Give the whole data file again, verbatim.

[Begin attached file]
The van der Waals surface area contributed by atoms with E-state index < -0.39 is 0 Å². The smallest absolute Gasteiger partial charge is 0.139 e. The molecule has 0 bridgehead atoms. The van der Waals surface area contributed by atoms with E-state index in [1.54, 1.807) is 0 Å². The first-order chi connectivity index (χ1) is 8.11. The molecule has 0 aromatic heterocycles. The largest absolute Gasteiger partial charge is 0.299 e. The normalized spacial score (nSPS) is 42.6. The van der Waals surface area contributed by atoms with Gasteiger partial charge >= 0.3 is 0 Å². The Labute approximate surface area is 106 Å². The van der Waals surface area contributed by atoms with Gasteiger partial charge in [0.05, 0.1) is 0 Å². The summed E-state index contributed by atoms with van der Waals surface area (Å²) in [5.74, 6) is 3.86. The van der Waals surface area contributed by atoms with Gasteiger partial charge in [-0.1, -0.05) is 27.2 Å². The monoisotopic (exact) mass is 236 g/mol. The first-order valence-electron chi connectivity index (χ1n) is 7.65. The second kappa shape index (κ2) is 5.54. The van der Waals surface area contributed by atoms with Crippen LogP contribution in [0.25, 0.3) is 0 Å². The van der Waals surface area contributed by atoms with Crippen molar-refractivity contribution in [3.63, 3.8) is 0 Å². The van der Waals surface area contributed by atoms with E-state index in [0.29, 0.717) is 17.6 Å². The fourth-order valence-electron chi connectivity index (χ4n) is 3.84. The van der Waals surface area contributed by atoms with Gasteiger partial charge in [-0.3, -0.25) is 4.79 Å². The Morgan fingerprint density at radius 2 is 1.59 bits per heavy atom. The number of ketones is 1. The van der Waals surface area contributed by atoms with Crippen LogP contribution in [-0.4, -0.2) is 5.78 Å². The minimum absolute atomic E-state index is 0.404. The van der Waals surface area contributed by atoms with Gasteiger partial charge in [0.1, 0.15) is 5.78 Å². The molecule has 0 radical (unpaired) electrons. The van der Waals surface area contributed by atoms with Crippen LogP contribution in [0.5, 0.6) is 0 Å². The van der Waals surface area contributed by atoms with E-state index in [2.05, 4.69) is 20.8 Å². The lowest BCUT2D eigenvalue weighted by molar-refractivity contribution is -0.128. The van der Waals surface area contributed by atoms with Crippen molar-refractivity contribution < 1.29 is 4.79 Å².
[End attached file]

The van der Waals surface area contributed by atoms with E-state index < -0.39 is 0 Å². The smallest absolute Gasteiger partial charge is 0.139 e. The molecule has 0 bridgehead atoms. The van der Waals surface area contributed by atoms with E-state index in [1.54, 1.807) is 0 Å². The first-order chi connectivity index (χ1) is 8.11. The molecule has 0 aromatic heterocycles. The largest absolute Gasteiger partial charge is 0.299 e. The normalized spacial score (nSPS) is 42.6. The van der Waals surface area contributed by atoms with Gasteiger partial charge >= 0.3 is 0 Å². The Labute approximate surface area is 106 Å². The van der Waals surface area contributed by atoms with Gasteiger partial charge in [0.05, 0.1) is 0 Å². The summed E-state index contributed by atoms with van der Waals surface area (Å²) in [5.74, 6) is 3.86. The van der Waals surface area contributed by atoms with Gasteiger partial charge in [-0.1, -0.05) is 27.2 Å². The monoisotopic (exact) mass is 236 g/mol. The first-order valence-electron chi connectivity index (χ1n) is 7.65. The second kappa shape index (κ2) is 5.54. The van der Waals surface area contributed by atoms with Crippen LogP contribution in [0.25, 0.3) is 0 Å². The van der Waals surface area contributed by atoms with Crippen molar-refractivity contribution in [3.63, 3.8) is 0 Å². The van der Waals surface area contributed by atoms with E-state index in [0.29, 0.717) is 17.6 Å². The fourth-order valence-electron chi connectivity index (χ4n) is 3.84. The van der Waals surface area contributed by atoms with Gasteiger partial charge in [-0.3, -0.25) is 4.79 Å². The Morgan fingerprint density at radius 2 is 1.59 bits per heavy atom. The number of ketones is 1. The van der Waals surface area contributed by atoms with Crippen LogP contribution in [-0.4, -0.2) is 5.78 Å². The minimum absolute atomic E-state index is 0.404. The van der Waals surface area contributed by atoms with Gasteiger partial charge in [0.1, 0.15) is 5.78 Å². The molecule has 0 radical (unpaired) electrons. The van der Waals surface area contributed by atoms with Crippen LogP contribution in [0.5, 0.6) is 0 Å². The van der Waals surface area contributed by atoms with E-state index in [2.05, 4.69) is 20.8 Å². The lowest BCUT2D eigenvalue weighted by molar-refractivity contribution is -0.128. The van der Waals surface area contributed by atoms with Crippen molar-refractivity contribution < 1.29 is 4.79 Å².